The Tenant Farmers Association (TFA) is urging politicians from across the political spectrum to avoid knee-jerk reactions to the outcome of the European Parliament elections.
TFA chief executive George Dunn said: “Outcomes, such as those we have seen from last week’s European Parliament elections can tempt those who have gained to become vitriolic, whilst those losing ground feel forced into making knee-jerk reactions to refocus their campaign agendas.
Labour and Conservative both suffered big losses while Nigel Farage's newly-formed Brexit Party took 29 of the UK's 73 seats.
"However, what we need is for all sides to work constructively to find a new dynamic that will take us through these turbulent, political times.
At the same time as soundbites have won the hearts and minds of many within the electorate, the established political machinery no longer appears to have any traction with the country.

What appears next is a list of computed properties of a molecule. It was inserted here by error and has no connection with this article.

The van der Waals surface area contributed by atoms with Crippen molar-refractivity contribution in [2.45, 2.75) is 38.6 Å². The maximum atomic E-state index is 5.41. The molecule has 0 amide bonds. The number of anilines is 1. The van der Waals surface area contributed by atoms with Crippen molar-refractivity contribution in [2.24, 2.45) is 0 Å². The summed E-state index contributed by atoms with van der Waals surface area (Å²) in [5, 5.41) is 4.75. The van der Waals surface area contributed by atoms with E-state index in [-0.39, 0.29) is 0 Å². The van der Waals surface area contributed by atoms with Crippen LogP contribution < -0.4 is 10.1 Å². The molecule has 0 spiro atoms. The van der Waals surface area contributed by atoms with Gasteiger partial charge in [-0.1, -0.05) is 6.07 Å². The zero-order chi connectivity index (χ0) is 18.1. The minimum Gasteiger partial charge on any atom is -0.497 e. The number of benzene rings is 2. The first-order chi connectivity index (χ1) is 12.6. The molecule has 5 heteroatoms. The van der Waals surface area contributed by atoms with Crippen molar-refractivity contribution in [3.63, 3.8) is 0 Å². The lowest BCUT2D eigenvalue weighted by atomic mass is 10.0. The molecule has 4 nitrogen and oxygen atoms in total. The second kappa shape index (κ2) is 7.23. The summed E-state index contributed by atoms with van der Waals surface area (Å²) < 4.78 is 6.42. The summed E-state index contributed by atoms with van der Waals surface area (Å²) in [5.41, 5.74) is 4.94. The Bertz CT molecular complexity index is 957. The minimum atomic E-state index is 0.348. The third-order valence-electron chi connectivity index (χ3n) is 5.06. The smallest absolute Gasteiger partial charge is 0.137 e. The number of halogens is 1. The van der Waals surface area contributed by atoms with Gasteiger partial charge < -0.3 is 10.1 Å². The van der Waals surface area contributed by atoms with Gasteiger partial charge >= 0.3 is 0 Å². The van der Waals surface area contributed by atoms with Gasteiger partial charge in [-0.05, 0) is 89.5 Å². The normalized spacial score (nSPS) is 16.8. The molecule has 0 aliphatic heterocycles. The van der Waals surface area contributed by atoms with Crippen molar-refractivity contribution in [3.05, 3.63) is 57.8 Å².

"However, we need more than soundbites to take us forward and if the established ways of doing that are now broken, we must have movement in both ends of the spectrum to achieve what is required."
Dunn warned politicians needed "skill and diplomacy" to take full advantage of the long-term opportunities from leaving the European Union whilst, at the same time, safeguarding the country from some of the challenges we will face.
"As the Conservative Party looks to appoint a new leader, also to become our new Prime Minister, it is essential that whoever that is, they work to secure a sensible transitional arrangement with the EU that will allow us to have a soft landing on our exit,” he said.
"The TFA is also pushing for the Government to get on with the necessary work in putting together the new agricultural and environmental policies required for life after the European Union.
The Agriculture Bill has stalled. It has not been seen since it completed Committee stage in the House of Commons last autumn.
"If this is the legislation around which our new policy for farming and the farmed environment is to be framed, we need to get on with debating the amendments that have been tabled and achieving Royal Assent so that the real work of delivery can begin to take place to get us ready for our exit,” said Dunn.